The ‘Gloria in excelsis’ which ends this CD was composed by Stanford for the Coronation of George V and comes here in Stanford’s arrangement for organ of the original orchestral accompaniment. Stanford later added other movements to create a complete Festal Communion Service. The Gloria begins Allegro Vivace ma con maesta, i.e. fast yet majestic. It’s bold and jubilant with lots of punch from WAC. You are nevertheless grateful for the relief of the Andante central section, “O Lord God, Lamb of God” (tr. 13, 1:53) with its more intricate scoring of treble soloist and semi-chorus. The soloist Thomas Byrne has a bright, pure voice but it doesn’t carry as well as the treble solo over the chorus in Bairstow’s Blessed city, heavenly Salem. This might be because Stanford’s marking “soprano solo” literally means that or simply that his scoring here isn’t as transparent as Bairstow’s. Interestingly the 1953 Coronation performance which can be accessed on Naxos Music Library uses treble, but at least two. For me the most memorable moment of this piece is the haunting quality of the desperate hope of the tenors and basses’ semi-chorus at “That takest away the sins of the world” (2:14). At “For Thou only art holy” the opening tempo returns and is urgently projected by WAC as the entries of the parts egg each other on. This tempo increase is halted at the first trebles’ top A climax on “Father” (4:33) in a brief spicy modulation to E major and huge organ splash. Every vocal part in turn from bass to treble begins its Amen with an indulgent octave descent, then festoons of crotchets rise and fall, but the final chord is a short crotchet, answered by organ alone with just B flat.
Yes, it’s a bit vulgar, truly for a special occasion. If you’re wondering what it would sound like with 300 voices and full orchestra, Paul McCreesh’s 2018 recording with the Gabrieli Consort, Gabrieli Roar, Gabrieli Players and Chetham’s School of Music Symphonic Brass Ensemble obliges (Signum SIGCD569). Timing at 5:06 to O’Donnell’s 5:32, McCreesh makes the piece skip along happily. With the luxury of a vast force he can be exuberant without, unlike O’Donnell, needing to be forceful. Organ alone is no match for the blaze of brass colour and Cockaigne-like jocularity of McCreesh’s strings. In the central section, his soprano soloist Rowan Pierce balances beautifully with the semi-chorus, though at the cost of the use of some vibrato not present in Byrne’s treble for O’Donnell. “That takest away the sins of the world” here has an ardent, yet sunny gratitude. At “For Thou only art holy” O’Donnell’s urgency is replaced by a euphoric eagerness. But some effects do come off better with O’Donnell, such as the modulation to E major at “Father”, the voices’ octave descents with their Amens; in both instances McCreesh’s brass somewhat obscures these, while the short final note is more incisive on organ alone.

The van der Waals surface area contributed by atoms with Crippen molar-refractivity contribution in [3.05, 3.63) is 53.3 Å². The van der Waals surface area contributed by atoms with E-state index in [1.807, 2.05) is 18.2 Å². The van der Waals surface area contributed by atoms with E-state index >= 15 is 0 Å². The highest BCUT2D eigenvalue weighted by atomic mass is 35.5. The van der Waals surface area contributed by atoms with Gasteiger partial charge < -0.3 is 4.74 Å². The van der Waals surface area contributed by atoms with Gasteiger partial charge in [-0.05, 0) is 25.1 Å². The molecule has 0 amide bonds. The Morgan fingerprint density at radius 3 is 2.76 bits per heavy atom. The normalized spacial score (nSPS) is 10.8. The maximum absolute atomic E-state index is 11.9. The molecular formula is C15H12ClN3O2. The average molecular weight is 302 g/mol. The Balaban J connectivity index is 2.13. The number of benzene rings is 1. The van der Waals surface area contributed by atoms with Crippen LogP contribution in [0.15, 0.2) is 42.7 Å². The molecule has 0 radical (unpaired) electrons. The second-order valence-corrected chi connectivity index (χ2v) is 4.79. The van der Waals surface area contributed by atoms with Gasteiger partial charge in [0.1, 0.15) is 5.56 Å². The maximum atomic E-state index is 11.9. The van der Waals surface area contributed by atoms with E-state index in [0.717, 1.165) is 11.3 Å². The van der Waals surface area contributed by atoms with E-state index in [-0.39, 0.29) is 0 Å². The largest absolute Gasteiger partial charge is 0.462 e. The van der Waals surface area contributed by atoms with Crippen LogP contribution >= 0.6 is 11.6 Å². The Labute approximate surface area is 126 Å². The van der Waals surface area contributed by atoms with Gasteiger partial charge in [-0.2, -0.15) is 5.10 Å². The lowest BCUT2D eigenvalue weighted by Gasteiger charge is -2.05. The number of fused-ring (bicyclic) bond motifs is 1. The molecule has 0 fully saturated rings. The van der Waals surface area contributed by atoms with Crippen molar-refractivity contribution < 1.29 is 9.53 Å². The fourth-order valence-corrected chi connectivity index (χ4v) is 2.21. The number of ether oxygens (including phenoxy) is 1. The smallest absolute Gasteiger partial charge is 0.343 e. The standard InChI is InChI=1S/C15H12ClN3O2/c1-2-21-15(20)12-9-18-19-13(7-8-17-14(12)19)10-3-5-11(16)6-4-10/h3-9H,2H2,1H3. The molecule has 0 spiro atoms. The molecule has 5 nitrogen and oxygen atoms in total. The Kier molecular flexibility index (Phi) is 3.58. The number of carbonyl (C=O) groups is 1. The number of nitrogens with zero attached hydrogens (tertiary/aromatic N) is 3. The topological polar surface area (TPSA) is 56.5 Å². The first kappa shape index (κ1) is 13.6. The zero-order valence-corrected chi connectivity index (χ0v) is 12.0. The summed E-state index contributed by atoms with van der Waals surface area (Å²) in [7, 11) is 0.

You might wonder what the connection is between the three composers featured on this CD. Dibble’s notes wisely don’t attempt to make one. But I’ll have a go, prompted by a lovely statement by Kenneth Long in his The Music of the English Church at the end of his survey of Harris: “These anthems are some of the last roses of a very long summer. Splendid though they are, they still show hardly any advance on Stanford.” So, this is a disc of mainstream, conservative Anglican music, yet also of works which have stayed in the repertory as they are cracking good ones. And while I have found other things to enjoy and sometimes prefer in other performances I’ve compared in this review, here too are consistently cracking good performances from WAC with a generous measure of clarity, sensitivity and, where appropriate, drama.